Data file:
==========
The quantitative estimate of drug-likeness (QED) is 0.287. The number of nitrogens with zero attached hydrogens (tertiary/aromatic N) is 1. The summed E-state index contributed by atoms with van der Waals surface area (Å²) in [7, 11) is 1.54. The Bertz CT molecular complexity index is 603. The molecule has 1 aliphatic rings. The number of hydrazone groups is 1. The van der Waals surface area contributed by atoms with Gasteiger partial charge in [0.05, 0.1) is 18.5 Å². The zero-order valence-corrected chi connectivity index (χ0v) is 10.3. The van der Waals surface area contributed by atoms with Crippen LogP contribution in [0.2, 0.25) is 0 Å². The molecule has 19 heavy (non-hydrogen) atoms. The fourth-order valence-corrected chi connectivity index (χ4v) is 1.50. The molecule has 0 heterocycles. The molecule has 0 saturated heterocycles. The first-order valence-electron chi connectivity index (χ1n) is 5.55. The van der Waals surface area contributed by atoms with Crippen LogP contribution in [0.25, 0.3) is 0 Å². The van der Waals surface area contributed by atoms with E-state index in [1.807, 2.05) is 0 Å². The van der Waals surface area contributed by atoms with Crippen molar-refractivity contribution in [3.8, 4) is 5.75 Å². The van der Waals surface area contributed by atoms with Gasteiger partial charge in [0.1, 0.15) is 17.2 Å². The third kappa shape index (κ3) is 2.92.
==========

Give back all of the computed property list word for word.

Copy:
The quantitative estimate of drug-likeness (QED) is 0.287. The number of nitrogens with zero attached hydrogens (tertiary/aromatic N) is 1. The summed E-state index contributed by atoms with van der Waals surface area (Å²) in [7, 11) is 1.54. The Bertz CT molecular complexity index is 603. The molecule has 1 aliphatic rings. The number of hydrazone groups is 1. The van der Waals surface area contributed by atoms with Gasteiger partial charge in [0.05, 0.1) is 18.5 Å². The zero-order valence-corrected chi connectivity index (χ0v) is 10.3. The van der Waals surface area contributed by atoms with Crippen LogP contribution in [0.2, 0.25) is 0 Å². The molecule has 19 heavy (non-hydrogen) atoms. The fourth-order valence-corrected chi connectivity index (χ4v) is 1.50. The molecule has 0 heterocycles. The molecule has 0 saturated heterocycles. The first-order valence-electron chi connectivity index (χ1n) is 5.55. The van der Waals surface area contributed by atoms with Crippen LogP contribution in [0.25, 0.3) is 0 Å². The van der Waals surface area contributed by atoms with E-state index in [1.807, 2.05) is 0 Å². The van der Waals surface area contributed by atoms with Crippen molar-refractivity contribution in [3.8, 4) is 5.75 Å². The van der Waals surface area contributed by atoms with Gasteiger partial charge in [0.1, 0.15) is 17.2 Å². The third kappa shape index (κ3) is 2.92.